Ald. Todd Stroger (8th) should know by now how to properly put in the fix.
His father is ailing Cook County Board President John H. Stroger Jr., who has not been seen in public since suffering a stroke days before the March 21 Democratic primary, which he won.
Most everyone -- press, potential rivals, chatter on political blogs -- had been silent about Stroger's condition since he was renominated. Because there are still months until the November election, out of respect for Stroger and his bedside win, people were putting aside the obvious question of, if elected, could the 76-year-old Stroger serve?
It's now time to get some answers. Todd Stroger and his family -- no one else -- put the issue of his father's capacity on the table. Now, somehow, John Stroger has to find a way to say he wants to and has the ability to serve.
Todd Stroger opened a Pandora's box when he tried to set the stage to replace his father on the November ballot. He told my colleague, City Hall reporter Fran Spielman, that he was qualified to be Cook County Board president and his mother, Yonnie, wanted his father to retire.
Spielman's story in the Wednesday Sun-Times reveals that Todd Stroger now expects his father to recover and that he withdrew the apparent offer for his father to vacate his nomination.
That happened once it became clear that the most powerful Democratic Cook County ward and township political bosses and two potential mayoral candidates, U.S. Rep. Jesse Jackson Jr. and U.S. Rep. Luis Gutierrez, were behind U.S. Rep. Danny Davis for board president if John Stroger retired, not his son.
If he knew how to do it right, this is how the Todd Stroger story would have unfolded.
He would have quietly gotten the rock-solid support of enough Cook County Democratic committeemen to replace his father on the ballot. Then he would call a press conference to announce that he would accept a draft for the job. Poof! Done.
If young Stroger needed some tutorials in how to do it, he could look no further than the fast one pulled by Anne Burke in April. Burke, wife of the powerful Ald. Ed Burke (14th), filled the vacancy no one knew existed when she arranged to succeed Illinois Supreme Court Justice Mary Ann McMorrow. Poof! Done.
Need more examples? Cook County Sheriff Michael Sheahan passing the baton to deputy Tom Dart -- who barely had a primary fight -- in an insider deal made possible with the element of surprise. Sheahan kept his retirement plans to himself until he wired the politics for Dart. Poof! Done.
Young Stroger could have taken a lesson from former Rep. Bill Lipinski (D-Ill.), who lied about his intention to retire until he greased the passing of his nomination to his son, Dan, imported from Tennessee. Poof! Done.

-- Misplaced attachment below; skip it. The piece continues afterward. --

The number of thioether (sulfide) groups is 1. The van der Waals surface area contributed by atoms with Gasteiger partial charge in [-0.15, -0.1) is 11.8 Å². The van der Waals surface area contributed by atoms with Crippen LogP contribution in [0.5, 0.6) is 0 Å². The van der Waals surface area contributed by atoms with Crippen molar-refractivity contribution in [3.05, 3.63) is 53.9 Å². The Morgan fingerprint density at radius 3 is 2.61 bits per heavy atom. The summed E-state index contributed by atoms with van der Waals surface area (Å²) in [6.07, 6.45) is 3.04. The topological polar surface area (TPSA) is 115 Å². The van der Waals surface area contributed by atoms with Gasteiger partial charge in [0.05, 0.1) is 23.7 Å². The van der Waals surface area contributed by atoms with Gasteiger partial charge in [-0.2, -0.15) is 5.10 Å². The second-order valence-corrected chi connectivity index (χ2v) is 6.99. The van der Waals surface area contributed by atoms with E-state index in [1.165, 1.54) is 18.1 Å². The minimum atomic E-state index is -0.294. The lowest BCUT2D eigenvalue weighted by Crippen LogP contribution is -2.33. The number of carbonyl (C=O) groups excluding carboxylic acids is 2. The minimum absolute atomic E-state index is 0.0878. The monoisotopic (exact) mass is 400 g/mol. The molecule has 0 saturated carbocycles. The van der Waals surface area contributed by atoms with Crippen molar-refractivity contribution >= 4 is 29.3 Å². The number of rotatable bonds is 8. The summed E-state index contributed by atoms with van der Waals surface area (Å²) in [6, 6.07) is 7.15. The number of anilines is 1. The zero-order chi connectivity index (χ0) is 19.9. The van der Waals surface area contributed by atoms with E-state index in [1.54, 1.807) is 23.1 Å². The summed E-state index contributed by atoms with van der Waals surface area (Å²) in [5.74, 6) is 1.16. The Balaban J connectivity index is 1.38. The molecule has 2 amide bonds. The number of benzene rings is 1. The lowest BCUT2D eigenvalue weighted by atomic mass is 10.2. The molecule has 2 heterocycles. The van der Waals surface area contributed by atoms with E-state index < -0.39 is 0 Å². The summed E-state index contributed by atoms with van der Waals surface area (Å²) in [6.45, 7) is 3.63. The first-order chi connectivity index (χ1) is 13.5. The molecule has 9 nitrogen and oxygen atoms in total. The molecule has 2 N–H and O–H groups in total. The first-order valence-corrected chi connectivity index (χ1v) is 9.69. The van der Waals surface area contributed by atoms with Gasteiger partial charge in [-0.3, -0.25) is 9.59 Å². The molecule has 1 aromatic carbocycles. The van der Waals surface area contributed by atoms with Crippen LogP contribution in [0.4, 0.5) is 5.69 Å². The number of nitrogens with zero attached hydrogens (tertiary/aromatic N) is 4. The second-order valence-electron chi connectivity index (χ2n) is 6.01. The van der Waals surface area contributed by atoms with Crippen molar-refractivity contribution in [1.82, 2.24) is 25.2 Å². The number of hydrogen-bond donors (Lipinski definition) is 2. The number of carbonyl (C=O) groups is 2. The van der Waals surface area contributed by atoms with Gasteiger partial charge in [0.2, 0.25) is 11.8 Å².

''I, like most Chicagoans, have no idea of the condition of the County Board president,'' Jesse Jackson Jr. told me. "I hope he is capable of recovering.''
But he said what he does not want to see is a repeat of history -- the backroom deals after the death of Mayor Richard J. Daley and the traumatic wrangling over which African American -- Eugene Sawyer or Timothy Evans -- would replace Mayor Harold Washington after he suddenly died.
Gutierrez usually is never at a loss for words. I asked him his thoughts on how to proceed if John Stroger stays on the ballot.
He was quiet for a few moments. "It leaves me almost speechless. I think everyone is going to give a certain amount of time.
''How much time that is, I am not ready to say here. Still a little more time. But ultimately we are going to have to make a decision on whether he has the capacity to run on the ticket and to be a viable candidate -- or he doesn't. He is going to have to make that decision,'' Gutierrez said.
". . . At some point, and I don't believe we have reached it yet, we are going to have to gather together as a Democratic Party of Cook County and have a conversation and a dialogue about that, I think that is a very important one. In the meantime, I am still hoping, I still have hopes that he will come back. . . . I haven't given up on John Stroger.''
Neither has Davis, a former Cook County Board member.
Todd Stroger's announcement that his father's health is improving is "the most wonderful thing I've heard in a long time. That would just be fantastic.''
But Davis also takes it as "an indication that probably in a relatively decent period of time, people probably will see and hear from him.
''There are instances where people miraculously, seemingly, their conditions change, and so maybe this is the case. And if it is, there could not be anyone more delighted than me.''
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